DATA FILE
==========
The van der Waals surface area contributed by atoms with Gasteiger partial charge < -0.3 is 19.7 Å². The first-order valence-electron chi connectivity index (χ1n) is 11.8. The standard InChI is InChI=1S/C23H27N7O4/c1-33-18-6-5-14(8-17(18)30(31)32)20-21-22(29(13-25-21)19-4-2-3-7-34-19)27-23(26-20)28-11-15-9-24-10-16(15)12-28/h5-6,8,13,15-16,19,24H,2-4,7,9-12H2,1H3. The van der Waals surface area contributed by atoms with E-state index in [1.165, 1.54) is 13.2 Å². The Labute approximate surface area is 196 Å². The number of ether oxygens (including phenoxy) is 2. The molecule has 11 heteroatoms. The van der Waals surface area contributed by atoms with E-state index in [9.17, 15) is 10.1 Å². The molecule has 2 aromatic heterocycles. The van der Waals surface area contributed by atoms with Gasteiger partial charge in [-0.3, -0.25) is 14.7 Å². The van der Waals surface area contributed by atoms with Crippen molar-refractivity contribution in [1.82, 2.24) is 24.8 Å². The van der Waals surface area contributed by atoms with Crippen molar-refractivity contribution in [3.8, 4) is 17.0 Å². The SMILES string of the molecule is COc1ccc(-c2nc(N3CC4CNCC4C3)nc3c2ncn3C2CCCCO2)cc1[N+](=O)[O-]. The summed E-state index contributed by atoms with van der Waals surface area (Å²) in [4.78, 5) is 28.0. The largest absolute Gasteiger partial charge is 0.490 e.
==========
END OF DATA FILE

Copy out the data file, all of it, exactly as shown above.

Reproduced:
The van der Waals surface area contributed by atoms with Gasteiger partial charge < -0.3 is 19.7 Å². The first-order valence-electron chi connectivity index (χ1n) is 11.8. The standard InChI is InChI=1S/C23H27N7O4/c1-33-18-6-5-14(8-17(18)30(31)32)20-21-22(29(13-25-21)19-4-2-3-7-34-19)27-23(26-20)28-11-15-9-24-10-16(15)12-28/h5-6,8,13,15-16,19,24H,2-4,7,9-12H2,1H3. The van der Waals surface area contributed by atoms with E-state index in [1.165, 1.54) is 13.2 Å². The Labute approximate surface area is 196 Å². The number of ether oxygens (including phenoxy) is 2. The molecule has 11 heteroatoms. The van der Waals surface area contributed by atoms with E-state index in [9.17, 15) is 10.1 Å². The molecule has 2 aromatic heterocycles. The van der Waals surface area contributed by atoms with Gasteiger partial charge in [-0.3, -0.25) is 14.7 Å². The van der Waals surface area contributed by atoms with Crippen molar-refractivity contribution in [1.82, 2.24) is 24.8 Å². The van der Waals surface area contributed by atoms with Crippen molar-refractivity contribution in [3.8, 4) is 17.0 Å². The SMILES string of the molecule is COc1ccc(-c2nc(N3CC4CNCC4C3)nc3c2ncn3C2CCCCO2)cc1[N+](=O)[O-]. The summed E-state index contributed by atoms with van der Waals surface area (Å²) in [4.78, 5) is 28.0. The largest absolute Gasteiger partial charge is 0.490 e.